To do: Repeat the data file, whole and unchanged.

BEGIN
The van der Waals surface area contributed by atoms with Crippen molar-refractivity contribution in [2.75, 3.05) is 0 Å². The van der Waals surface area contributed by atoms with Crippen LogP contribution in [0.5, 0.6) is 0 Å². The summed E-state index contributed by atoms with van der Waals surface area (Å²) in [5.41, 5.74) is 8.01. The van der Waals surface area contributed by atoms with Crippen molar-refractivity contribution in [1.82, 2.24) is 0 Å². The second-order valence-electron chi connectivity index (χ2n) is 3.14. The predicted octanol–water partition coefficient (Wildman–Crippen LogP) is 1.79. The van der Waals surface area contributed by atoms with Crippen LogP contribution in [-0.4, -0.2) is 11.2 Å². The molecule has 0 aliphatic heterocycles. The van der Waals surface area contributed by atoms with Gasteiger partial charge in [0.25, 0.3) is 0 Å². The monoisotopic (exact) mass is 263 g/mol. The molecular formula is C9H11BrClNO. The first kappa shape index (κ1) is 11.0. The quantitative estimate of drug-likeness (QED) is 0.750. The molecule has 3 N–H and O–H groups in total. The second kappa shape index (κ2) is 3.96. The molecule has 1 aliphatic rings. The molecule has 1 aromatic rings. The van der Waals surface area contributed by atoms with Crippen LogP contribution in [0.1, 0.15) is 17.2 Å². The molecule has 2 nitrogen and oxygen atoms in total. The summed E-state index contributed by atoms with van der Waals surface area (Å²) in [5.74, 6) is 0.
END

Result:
The van der Waals surface area contributed by atoms with Crippen molar-refractivity contribution in [2.75, 3.05) is 0 Å². The van der Waals surface area contributed by atoms with Crippen LogP contribution in [0.5, 0.6) is 0 Å². The summed E-state index contributed by atoms with van der Waals surface area (Å²) in [5.41, 5.74) is 8.01. The van der Waals surface area contributed by atoms with Crippen molar-refractivity contribution in [1.82, 2.24) is 0 Å². The second-order valence-electron chi connectivity index (χ2n) is 3.14. The predicted octanol–water partition coefficient (Wildman–Crippen LogP) is 1.79. The van der Waals surface area contributed by atoms with Crippen LogP contribution in [-0.4, -0.2) is 11.2 Å². The molecule has 0 aliphatic heterocycles. The van der Waals surface area contributed by atoms with Gasteiger partial charge in [0.25, 0.3) is 0 Å². The monoisotopic (exact) mass is 263 g/mol. The molecular formula is C9H11BrClNO. The first kappa shape index (κ1) is 11.0. The quantitative estimate of drug-likeness (QED) is 0.750. The molecule has 3 N–H and O–H groups in total. The second kappa shape index (κ2) is 3.96. The molecule has 1 aliphatic rings. The molecule has 1 aromatic rings. The van der Waals surface area contributed by atoms with Crippen LogP contribution in [0.1, 0.15) is 17.2 Å². The molecule has 2 nitrogen and oxygen atoms in total. The summed E-state index contributed by atoms with van der Waals surface area (Å²) in [5.74, 6) is 0.